One of the books I recommend time and time again, is Ed Schein’s book Humble Inquiry. It’s patronising to tell, he says, to do anything other than to inquire into something. So why would we offer anything other than a question? Or have any attitude other than curiosity? Who are we to imagine that we know any better than this this person in front of us. How dare we assume that our view, our interpretation will be of any value?
3. Their words, not yours
Following that line, shadow work draws on Clean Language using the client’s words directly a lot of the time. It’s so powerful. Not paraphrasing using some of my words. Not adapting what I’ve said in order to try and add something to the mix that might move the me on. Not offering an alternative word that seems to make more sense to them. My words, no matter what they are.
One of the most startling moments on the workshop was when I heard something I found very challenging repeated back to me. A word that shook me to the core. But one that I had to own because I knew it had come from me.
When working with my clients, this approach can really challenge my listening and concentration. I tend to work with themes and patterns and connections more easily than I do with granular detail. But accuracy and very close attention to detail is what’s needed here.
So what, indeed? All of this stuff I already knew and do with clients. But the experience of being facilitated this way on the shadow work workshop – where I felt deeply understood, respected and affirmed , ‘got’ through these three simple practices – was such a powerful reminder of the benefits of working this way. And something shifted in my practice.
I often suggest a metaphor to a client but this week I didn’t: I asked about their metaphors and worked only with that. I paid more attention to working further down the non-directive end of the helping spectrum. And I listened more closely and stuck to the discipline of using the clients words a lot more .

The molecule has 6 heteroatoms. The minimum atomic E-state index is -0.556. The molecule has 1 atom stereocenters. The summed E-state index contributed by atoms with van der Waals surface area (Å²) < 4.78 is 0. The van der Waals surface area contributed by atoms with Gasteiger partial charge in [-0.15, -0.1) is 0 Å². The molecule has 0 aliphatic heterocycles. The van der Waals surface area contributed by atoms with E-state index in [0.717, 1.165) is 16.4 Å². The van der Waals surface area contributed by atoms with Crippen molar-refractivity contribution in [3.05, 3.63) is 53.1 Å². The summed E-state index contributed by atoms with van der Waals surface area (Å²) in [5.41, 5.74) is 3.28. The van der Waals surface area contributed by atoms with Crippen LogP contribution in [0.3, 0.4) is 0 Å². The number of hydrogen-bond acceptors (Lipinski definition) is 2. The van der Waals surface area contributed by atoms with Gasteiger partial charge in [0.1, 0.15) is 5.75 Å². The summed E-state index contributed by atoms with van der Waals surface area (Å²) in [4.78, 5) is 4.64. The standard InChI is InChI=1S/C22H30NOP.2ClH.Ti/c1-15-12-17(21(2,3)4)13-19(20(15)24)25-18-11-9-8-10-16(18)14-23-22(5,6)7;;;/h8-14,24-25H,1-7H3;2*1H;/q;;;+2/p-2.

You’d have to ask my clients, but I felt a difference.
Love in action
If you’re a regular reader you’ll know that I’m looking for ways that organisations and leaders can do what they do and do it with love.
Lawler and Tomkins say, of working with metaphor, that our role is to ‘bless its characteristics – acknowledge it, see it, validate it, see its truth…’. I’d go further than that. How about that our role with clients is to bless their characteristics – acknowledge them, see them, validate them, see their truth.
Helping people feel ‘got’ is an act of respect and generosity. It’s an act of love to accept people’s inner worlds exactly as they are without in any way trying to make them (even the slightest bit) wrong. Many approaches to development try and change us, tell us we’re (even slightly) wrong and try to correct our course. I’m all for an approach that works with someone exactly where they’re at. That’s love, in action, at work.
Wouldn’t you agree?
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With thanks to Nick Klyne, Liz Remande-Guyard and Sascha Kriese for such a great workshop. You can find details of other shadow work workshops that they and others run in Europe here.